Clinical Oncology

[Why don’t immune checkpoint inhibitors work in colorectal cancer?]

SHI Yuequan, ZOU Zifang, KERR David

MAY 10, 2017

Clinical Oncology - 2017;4(02)

[In recent years, immune checkpoint inhibitors have been shown to be effective in treating manifold types of cancer but less robust in colorectal cancer (CRC). While, the subgroup of CRC with microsatellite instability (MSI; also termed as mismatch repair defi cient) showed a moderate response to Pembrolizumab in a single arm phase II clinical trial, microsatellite stable (MSS) cancers were unresponsive. Possible mechanisms that affect immune response in colorectal cancer will be reviewed in this article. We will also propose that histone deacetylase (HDAC) inhibition may reverse the immune editing commonly seen in advanced CRC and render them sensitive to immune checkpoint blockade.]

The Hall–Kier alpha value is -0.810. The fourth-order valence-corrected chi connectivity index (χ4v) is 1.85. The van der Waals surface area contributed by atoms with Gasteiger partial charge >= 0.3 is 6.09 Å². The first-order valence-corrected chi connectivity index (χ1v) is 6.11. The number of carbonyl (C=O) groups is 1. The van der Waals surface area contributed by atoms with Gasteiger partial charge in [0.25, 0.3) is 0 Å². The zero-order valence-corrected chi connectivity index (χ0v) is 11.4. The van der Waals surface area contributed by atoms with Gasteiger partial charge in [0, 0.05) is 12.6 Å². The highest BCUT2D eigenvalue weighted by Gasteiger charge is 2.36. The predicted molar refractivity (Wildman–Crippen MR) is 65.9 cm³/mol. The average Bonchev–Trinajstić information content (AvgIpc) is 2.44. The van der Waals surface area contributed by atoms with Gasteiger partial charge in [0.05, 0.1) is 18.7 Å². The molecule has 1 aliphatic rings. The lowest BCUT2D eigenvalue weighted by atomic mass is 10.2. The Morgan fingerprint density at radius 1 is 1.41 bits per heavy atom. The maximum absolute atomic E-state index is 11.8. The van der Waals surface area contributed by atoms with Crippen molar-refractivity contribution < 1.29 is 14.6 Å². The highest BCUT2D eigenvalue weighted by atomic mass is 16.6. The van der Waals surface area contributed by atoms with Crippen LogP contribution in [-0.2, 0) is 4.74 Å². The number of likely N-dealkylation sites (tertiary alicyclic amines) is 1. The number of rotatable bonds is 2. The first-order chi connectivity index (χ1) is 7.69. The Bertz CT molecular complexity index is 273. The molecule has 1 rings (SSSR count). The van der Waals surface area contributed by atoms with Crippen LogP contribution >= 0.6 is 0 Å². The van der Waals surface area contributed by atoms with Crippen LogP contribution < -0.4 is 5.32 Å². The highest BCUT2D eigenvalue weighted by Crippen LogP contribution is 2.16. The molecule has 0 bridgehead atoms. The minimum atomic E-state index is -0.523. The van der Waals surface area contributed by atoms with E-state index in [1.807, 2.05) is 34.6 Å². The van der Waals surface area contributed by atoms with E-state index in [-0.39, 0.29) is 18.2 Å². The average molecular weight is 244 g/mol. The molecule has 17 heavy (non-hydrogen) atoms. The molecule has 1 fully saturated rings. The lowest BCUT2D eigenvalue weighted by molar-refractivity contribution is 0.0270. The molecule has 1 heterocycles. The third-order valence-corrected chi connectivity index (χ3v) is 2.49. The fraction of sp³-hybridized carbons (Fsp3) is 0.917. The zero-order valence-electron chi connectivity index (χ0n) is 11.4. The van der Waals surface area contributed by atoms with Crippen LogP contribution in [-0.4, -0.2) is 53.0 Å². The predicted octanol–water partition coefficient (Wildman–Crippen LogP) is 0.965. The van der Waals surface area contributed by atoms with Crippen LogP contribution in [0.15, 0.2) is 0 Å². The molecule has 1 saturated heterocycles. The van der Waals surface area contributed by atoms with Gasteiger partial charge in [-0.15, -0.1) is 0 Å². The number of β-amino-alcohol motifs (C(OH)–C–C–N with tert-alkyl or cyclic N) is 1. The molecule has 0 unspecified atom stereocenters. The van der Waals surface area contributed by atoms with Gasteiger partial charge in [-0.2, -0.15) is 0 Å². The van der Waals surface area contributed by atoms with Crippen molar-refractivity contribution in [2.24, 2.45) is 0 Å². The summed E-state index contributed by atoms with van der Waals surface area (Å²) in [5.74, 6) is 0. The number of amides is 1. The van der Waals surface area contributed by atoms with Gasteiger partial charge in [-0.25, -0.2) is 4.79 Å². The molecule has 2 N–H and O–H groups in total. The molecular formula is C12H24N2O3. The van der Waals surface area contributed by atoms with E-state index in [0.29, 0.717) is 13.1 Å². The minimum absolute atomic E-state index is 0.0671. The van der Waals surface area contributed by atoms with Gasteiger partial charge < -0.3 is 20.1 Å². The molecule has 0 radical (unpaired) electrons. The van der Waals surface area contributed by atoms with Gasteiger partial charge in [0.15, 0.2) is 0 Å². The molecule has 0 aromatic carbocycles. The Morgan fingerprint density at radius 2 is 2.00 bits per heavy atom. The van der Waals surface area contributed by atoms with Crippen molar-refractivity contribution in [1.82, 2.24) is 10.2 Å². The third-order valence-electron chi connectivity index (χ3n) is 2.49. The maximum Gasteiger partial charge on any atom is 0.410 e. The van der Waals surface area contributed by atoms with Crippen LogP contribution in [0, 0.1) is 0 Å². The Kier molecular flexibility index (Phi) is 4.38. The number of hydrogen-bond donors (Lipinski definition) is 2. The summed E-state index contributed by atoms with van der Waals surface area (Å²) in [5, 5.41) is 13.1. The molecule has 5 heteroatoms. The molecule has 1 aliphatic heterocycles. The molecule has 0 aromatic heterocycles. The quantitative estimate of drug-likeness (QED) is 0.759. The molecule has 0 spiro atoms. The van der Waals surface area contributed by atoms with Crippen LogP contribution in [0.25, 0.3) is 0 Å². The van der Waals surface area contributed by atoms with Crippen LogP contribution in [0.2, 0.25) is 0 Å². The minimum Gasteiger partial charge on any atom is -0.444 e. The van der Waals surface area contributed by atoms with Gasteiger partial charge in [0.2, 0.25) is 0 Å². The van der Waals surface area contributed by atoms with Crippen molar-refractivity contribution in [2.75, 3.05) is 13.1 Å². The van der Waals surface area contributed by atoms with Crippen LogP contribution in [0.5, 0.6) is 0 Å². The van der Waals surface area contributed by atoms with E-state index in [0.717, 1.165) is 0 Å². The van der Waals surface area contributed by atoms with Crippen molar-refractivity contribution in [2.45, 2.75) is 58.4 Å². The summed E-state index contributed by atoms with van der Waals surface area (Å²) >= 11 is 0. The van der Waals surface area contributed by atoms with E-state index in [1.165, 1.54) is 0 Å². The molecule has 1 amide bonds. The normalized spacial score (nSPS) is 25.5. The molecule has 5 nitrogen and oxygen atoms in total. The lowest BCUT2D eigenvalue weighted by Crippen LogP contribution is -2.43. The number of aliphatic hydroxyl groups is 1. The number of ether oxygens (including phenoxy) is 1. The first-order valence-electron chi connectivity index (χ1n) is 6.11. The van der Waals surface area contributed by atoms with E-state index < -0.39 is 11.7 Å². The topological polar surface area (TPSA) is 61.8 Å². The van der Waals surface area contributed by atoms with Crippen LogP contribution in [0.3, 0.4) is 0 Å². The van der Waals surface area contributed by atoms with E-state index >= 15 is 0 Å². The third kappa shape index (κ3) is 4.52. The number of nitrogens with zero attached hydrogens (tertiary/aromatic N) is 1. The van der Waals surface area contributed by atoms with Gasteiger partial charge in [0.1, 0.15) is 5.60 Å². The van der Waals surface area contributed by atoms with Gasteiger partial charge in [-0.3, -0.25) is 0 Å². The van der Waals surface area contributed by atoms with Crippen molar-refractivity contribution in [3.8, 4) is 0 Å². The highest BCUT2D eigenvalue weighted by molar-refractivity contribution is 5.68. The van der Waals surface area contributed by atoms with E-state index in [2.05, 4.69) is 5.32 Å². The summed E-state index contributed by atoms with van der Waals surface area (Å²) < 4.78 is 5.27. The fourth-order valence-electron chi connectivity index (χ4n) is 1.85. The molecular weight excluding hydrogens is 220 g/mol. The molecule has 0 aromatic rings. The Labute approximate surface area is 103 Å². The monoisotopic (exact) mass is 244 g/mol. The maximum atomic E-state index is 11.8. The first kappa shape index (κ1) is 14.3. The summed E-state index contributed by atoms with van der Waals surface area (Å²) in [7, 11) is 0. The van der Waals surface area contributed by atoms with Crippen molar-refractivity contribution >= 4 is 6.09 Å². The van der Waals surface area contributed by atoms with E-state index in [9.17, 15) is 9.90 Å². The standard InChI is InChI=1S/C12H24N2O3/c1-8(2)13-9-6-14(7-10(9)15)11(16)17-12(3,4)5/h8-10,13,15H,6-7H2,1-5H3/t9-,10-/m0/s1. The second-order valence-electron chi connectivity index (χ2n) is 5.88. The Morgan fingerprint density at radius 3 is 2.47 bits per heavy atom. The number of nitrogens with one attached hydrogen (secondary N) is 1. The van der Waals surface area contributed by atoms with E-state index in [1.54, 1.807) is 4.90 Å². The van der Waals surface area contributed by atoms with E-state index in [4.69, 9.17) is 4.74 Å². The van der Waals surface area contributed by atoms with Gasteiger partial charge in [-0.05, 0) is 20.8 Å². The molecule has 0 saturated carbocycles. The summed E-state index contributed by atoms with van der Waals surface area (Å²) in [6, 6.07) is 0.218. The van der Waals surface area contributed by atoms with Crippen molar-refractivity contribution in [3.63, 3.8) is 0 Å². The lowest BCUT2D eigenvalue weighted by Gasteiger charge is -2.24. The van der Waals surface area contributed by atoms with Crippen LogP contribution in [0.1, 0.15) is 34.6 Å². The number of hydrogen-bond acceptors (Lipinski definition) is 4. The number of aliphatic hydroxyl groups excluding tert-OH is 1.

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[Choice of optimal adjuvant treatment has been based on present debates, doubts and commit offence against processing or existing evidences. Clinical research has been resulted changes and renewal of practice decisions continuously. 3rd Breast Cancer Consensus Conference held on Kecskemét last year corresponded by Hungarian experts of the fi eld has given up to date and well-defi ned guideline. Present paper try to give a summary of adjuvant treatment courses for early breast cancer in consideration of last results of research since then.]

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[Signaling pathways in cancer stem cells (Notch, Hedgehog, Wnt)]

KOPPER László, NAGY Noémi, SEBESTYÉN Anna